By Jeff Thindwa, GPSA Program Manager
The world is facing a learning crisis and citizens can play a vital role in response.
Despite great gains in enrollment levels and an ambitious Sustainable Development Goal, education quality worldwide is failing children, affecting their future employability and earnings, health, empowerment as adults, and society’s overall growth potential. This alarming reality is exemplified in the World Development Report 2018 which provides a deep and comprehensive analysis of the drivers, factors and policy solutions to the education crisis. The report presents evidence-based arguments for the importance of investing in children’s literacy, numeracy and life skills towards eliminating poverty and getting countries on a sustainable path towards growth.
Part of the solution to this problem is to have parents and community members more involved in the education of their children. They can help generate data, as without data, the learning crisis remains invisible, goals cannot be set, and policy efforts cannot be guided or monitored for impact.
Today, about a third of countries don’t have data on learning – whether from national or international assessments – in primary education and half don’t have it for secondary education. Citizens and civil society organizations should press countries to measure learning systematically – both through national and international assessments, as each has a distinctive complementary role. The information gathered can help track and understand where the learning problems are, what the potential solutions are and, most importantly, can serve as evidence for better decision-making.
By being active and engaged in teacher associations, community school governance boards and community report cards, individuals can put pressure on governments to act and undertake difficult reforms. Citizens can also help monitor government policy efforts to make sure they stay on track, and hold decision makers accountable for achieving results.
Civil society stakeholders can be agents of innovation by testing and learning from new innovative approaches. They can also help by acting as intermediaries, collaborating with governments to bridge the gap between policies that are well informed by international experience, in order to surface those solutions to the learning problems that are suited to the local context.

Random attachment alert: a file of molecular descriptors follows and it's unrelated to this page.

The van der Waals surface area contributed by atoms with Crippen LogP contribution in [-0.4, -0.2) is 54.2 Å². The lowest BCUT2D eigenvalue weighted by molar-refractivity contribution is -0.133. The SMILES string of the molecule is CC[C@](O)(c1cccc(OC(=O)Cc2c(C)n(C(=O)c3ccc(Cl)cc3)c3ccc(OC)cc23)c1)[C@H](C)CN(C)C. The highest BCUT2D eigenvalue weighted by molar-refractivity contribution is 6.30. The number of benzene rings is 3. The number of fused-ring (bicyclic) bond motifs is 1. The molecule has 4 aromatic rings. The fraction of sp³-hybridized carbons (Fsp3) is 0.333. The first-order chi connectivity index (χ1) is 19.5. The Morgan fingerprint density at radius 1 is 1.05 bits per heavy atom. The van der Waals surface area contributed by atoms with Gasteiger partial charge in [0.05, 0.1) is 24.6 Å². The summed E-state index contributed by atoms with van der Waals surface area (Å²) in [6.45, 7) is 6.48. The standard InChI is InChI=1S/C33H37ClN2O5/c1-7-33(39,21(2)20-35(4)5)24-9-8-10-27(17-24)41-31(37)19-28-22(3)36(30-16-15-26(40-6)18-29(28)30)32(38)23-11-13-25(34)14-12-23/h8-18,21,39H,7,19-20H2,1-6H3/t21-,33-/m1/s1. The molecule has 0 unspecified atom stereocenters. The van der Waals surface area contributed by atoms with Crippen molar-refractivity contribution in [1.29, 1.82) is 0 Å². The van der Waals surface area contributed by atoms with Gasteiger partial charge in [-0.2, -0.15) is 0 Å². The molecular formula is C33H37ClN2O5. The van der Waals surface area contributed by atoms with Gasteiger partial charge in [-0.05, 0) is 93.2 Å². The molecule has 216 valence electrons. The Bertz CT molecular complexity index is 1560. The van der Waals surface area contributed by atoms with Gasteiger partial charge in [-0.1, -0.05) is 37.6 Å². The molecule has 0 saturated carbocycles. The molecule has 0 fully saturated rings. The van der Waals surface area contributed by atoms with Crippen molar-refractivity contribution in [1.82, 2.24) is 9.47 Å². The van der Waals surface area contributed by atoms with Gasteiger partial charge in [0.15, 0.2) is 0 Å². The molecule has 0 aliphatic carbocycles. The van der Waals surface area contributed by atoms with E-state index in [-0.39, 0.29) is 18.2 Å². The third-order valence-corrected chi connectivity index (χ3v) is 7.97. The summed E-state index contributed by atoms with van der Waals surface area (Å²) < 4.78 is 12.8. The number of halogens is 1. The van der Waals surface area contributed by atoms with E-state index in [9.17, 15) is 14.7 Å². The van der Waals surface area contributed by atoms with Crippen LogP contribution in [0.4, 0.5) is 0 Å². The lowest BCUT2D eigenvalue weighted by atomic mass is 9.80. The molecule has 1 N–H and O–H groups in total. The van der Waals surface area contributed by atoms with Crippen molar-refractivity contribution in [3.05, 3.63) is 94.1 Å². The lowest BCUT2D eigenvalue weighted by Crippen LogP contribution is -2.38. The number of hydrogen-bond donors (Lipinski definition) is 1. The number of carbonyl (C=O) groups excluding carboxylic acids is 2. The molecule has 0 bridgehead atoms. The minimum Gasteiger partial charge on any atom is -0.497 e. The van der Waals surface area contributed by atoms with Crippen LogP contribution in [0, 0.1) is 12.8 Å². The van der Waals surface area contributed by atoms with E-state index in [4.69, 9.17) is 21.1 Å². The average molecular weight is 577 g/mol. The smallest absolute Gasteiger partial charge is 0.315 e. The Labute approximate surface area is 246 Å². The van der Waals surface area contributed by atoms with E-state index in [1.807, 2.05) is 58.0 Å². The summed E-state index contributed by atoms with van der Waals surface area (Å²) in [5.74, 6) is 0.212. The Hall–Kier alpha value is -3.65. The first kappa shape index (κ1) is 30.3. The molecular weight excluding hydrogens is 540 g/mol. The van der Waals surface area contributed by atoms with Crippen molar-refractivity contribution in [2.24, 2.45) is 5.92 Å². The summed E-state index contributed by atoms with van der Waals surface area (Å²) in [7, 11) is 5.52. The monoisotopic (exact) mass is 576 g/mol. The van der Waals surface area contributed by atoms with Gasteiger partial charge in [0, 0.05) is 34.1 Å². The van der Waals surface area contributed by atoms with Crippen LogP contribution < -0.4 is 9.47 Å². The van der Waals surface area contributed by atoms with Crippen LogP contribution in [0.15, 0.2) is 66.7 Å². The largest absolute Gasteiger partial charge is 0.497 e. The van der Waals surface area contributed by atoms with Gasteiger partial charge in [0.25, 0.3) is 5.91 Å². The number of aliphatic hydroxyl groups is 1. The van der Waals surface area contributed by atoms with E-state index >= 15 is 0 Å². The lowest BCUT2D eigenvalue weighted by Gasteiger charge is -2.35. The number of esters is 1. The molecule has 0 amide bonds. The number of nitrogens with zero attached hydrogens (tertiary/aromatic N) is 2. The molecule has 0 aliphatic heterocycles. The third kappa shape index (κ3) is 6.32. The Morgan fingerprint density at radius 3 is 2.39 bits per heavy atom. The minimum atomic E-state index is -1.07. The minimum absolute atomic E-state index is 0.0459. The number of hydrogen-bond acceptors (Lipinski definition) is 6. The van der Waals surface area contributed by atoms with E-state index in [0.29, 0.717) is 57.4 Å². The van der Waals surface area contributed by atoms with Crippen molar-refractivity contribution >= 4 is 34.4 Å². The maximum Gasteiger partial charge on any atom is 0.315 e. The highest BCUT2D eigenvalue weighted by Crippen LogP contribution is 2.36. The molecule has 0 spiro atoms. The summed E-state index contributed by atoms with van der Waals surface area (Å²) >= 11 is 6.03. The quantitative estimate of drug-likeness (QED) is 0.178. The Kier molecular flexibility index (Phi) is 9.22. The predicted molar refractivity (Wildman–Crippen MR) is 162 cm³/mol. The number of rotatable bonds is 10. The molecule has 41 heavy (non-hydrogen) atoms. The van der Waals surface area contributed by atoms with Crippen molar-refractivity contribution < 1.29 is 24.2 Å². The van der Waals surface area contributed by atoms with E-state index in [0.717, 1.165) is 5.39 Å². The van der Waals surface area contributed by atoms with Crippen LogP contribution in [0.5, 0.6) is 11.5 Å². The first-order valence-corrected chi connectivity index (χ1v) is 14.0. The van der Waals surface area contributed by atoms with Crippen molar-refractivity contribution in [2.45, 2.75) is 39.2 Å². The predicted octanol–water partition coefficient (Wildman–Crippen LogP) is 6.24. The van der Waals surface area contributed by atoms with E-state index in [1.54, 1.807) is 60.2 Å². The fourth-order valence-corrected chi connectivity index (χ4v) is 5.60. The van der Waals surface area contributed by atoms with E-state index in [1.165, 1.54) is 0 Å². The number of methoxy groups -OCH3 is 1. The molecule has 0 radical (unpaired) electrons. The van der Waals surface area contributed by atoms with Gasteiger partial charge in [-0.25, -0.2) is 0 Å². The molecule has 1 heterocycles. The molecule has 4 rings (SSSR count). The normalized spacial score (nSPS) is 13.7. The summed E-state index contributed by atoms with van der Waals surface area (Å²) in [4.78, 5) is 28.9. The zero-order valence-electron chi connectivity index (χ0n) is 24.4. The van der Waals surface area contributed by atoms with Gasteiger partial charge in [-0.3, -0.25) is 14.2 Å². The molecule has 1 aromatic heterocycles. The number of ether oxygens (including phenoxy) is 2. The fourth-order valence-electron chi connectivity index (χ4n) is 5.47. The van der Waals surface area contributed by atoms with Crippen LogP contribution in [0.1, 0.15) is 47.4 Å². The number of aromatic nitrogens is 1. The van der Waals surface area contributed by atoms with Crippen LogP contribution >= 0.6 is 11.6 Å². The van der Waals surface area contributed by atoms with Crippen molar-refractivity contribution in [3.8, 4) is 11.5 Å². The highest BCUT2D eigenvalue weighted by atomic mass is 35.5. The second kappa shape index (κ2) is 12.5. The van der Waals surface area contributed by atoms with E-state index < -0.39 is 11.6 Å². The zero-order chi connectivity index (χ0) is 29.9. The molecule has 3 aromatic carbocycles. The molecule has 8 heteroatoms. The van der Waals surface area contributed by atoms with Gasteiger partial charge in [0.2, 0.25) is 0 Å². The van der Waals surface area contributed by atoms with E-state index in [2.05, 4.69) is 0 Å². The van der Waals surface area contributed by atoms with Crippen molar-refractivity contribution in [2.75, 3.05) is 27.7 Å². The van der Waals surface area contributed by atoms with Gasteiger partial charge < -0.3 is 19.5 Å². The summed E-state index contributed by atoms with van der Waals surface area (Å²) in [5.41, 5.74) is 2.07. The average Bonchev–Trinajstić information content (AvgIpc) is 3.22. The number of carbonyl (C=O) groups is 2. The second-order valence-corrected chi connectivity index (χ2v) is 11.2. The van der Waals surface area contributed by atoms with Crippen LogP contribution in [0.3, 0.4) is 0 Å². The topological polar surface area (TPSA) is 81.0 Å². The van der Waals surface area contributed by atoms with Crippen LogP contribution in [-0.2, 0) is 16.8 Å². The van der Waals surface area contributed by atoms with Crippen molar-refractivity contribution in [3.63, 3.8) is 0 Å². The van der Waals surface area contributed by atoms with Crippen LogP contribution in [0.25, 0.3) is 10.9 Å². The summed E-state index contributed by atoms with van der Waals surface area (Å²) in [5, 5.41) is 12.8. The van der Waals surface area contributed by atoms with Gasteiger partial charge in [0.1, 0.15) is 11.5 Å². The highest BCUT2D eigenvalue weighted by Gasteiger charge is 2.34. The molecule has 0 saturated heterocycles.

Finally, they can play a crucial role in influencing decision-making on education budget allocations, implementation and auditing, and capacity building of governments in undertaking citizen-friendly budgeting and budgeting literacy initiatives.
Through well-designed, strategic and collaborative social accountability mechanisms civil society can also help to coordinate all actors – parents, students, school administrators and governments and align their inputs and feedback into education systems. Lastly, effective advocacy campaigns can help achieve the most critical element – to shift mindsets of all stakeholders uniting them in a commitment to achieving lasting results.
The Global Partnership for Education (GPE) is already providing system-level coordination mechanisms in various countries. Similarly, the World Bank’s Education Global Practice is increasingly incorporating citizen engagement and social accountability approaches in its support to country governments’ efforts to improve education systems.
The Global Partnership for Social Accountability (GPSA), in alignment with the World Bank’s projects in education is also supporting 14 promising projects in 11 countries where civil society, governments and other stakeholders use collaborative social accountability approaches to improve the quality of education.
In Moldova, for example, local school communities (students, administrators, teachers, parents and mayors) are participating in public hearings, budget monitoring, and scorecards on school performance. They are holding authorities accountable and helping devise relevant solutions to their specific challenges. At school level, this is already addressing issues that directly influence learning. At the national level, the GPSA-supported Expert Grup project is increasingly influencing dialogue about system improvement, and helping to mainstream citizen engagement in the education sector.
In Malawi, a country that faces enormous challenges with regard to learning outcomes, the GPSA-supported project by the Malawi Economic Justice Network is addressing a key input for learning – having usable textbooks in each classroom. In the targeted schools, thanks to the diligent work of monitoring committees of parents and teachers, gaps in textbook deliveries are being filled. Once in the classroom, students and teachers are taking better care of books. Public procurement is improving, and even looting and illegal sale of textbooks by private sellers has been reduced by 80%.
In Morocco, a project by CARE Morocco supported by the GPSA has trained parent associations and education authorities in 50 primary schools in vulnerable communities in using social accountability tools such as the Participatory Assessment and Monitoring Tool (PAMT) along with scorecards and social audits. They now collaboratively identify areas for practical school improvements. There is more transparency on available budgets, which is improving decision-making at local, regional and national levels.
“Accountability in Education: The Role of Citizens in Accelerating Learning for All” was the theme of this year’s GPSA annual open roundtable event. Held on March 6 at World Bank Group headquarters, it was jointly organized by the GPSA, the World Bank’s Governance Global Practice, the Global Partnership for Education and the Basic Education Coalition.
Read more takeaways from the roundtable in the event report.